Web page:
A weak upslope flow developed over Eastern Colorado and there appeared to be sufficient instability for a few supercell storms in the fairly moisture starved environment. Once again, the plan was to have a few storms around at sunset to allow for some lightning photography. We drove west on I-70 all the way to the north side of the Denver metro area as convection bubbled overhead. One storm finally got organized over Southern Weld County and started tracking slowly southeast. It had pretty structure for a period as it moved across the wide open landscape. At sunset, the storm allowed us to shoot a bit of lightning.
We left Dodge City and took a nice drive southwest through Beaver County and into Perryton, TX. We didn’t have time to waste looking at data once we got to the Texas Panhandle as supercells were already forming just south of us in Roberts County. The first storm we jumped on gave us yet more very nice structure. A wall cloud organized with the storm and was producing some very rapid motions as it crossed near us along Highway 70 in the Canadian River Valley. It appeared that the storm came very close to producing a tornado at this time, but just couldn’t get it done. We spent the remainder of the afternoon dodging hail cores as the storms evolved into nasty looking high precipitation supercells.
The kind of day that can make a chase season! We left Woodward and drove to Dodge City, KS where we would spend over an hour checking data and waiting. The dryline was making slow progress eastward toward Dodge City and a moist/unstable fetch of air was spreading north and wrapping westward along I-70. We decided to head north toward Ness City, KS and take a look at some more data. Before we made it to our data stop, storms began forming in Lane and Gove counties. They quickly became severe and started moving northeastward. The lead storm didn’t take long in getting a supercell appearance. It moved slowly northeast being trailed closely by a small low precipitation supercell.
Rotation increased with our target storm and a Tornado Warning was issued. For a time, rotation in the wall cloud was strong enough to make me think that a tornado would soon form. Just about the time things were really getting interesting, the rotation seemed to weaken and the storm started looking a bit less organized. Looking to the southwest, it became evident as to the possible reason why. Another large supercell had just formed and was rapidly organizing.
This storm was a lot larger in size and had amazing structure! It provided many photo ops as rotation steadily increased. Shortly after 7 pm, a small tornado was produced about eight miles south southwest of Hill City.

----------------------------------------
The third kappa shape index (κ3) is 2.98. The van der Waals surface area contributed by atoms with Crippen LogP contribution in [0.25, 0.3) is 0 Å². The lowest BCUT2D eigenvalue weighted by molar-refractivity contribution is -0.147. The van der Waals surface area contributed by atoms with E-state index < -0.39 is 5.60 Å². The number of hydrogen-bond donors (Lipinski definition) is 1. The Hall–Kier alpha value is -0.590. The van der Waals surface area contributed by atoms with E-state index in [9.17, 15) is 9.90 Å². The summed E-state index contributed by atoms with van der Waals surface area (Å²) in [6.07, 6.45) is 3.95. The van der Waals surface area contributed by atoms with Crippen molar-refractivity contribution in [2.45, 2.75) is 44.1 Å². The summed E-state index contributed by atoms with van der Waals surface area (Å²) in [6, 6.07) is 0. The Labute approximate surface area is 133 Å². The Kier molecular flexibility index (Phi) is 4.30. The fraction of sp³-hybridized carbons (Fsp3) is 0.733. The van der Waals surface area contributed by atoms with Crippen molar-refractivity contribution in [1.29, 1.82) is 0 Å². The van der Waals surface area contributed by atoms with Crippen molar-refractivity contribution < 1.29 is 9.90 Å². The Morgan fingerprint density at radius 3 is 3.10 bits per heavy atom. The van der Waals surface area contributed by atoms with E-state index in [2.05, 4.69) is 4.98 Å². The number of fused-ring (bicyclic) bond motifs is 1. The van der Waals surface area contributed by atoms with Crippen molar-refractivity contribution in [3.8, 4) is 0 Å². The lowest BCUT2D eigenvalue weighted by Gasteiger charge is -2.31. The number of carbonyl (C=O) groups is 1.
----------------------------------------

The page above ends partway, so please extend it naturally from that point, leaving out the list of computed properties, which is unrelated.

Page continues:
While the tornado was a plus, the storm structure stole the day. Another supercell would form in this group before it was over, and we got a nice look at the backside of the storms as sunset approached.
I arrived in Dodge City, KS at mid-afternoon to find that Southwest Kansas had mixed out and dewpoints had fallen into the 40s. The cap was very strong and it appeared it would be capable of holding firm during the daylight hours across the moist axis that had shifted to the east. The only place with cumulus remaining on satellite was along the I-70 corridor where moisture was wrapping around the north side of the dry slot. After talking with Mike Umscheid at the NWS in Dodge City, I made the decision to head north. I would keep an eye out to the southeast in case something could form before sunset, but also hope that something could be generated in the cumulus field near I-70.
I rolled into Wakeeney, KS just after 5:00 pm and found that the cumulus that had been quite flat was starting to bulk up a bit, especially to the northeast of the town. After sitting in the Wakeeney area for an hour, the decision was made to continue moving northeast following the best cumulus development. This was kind of a “What else is there to do?” move.
Shortly after 7:00 pm, the towering cumulus rapidly evolved into nice looking CBs just east of Stockton, KS. One storm took hold near the town of Woodson and was moving toward the southwest side of Smith County. This storm quickly developed a nice updraft region and steady rotation. A Tornado Warning was issued and there was a brief period of time that it appeared capable of producing a tornado. As quick as it did, it went away. The storm started looking ragged and elevated, and I left it near Smith Center. After taking a look at some other nearby storms, I grabbed a hotel in Concordia and watched radar with amazement as the powerful supercell that hit Greensburg, KS continued its show while passing Great Bend.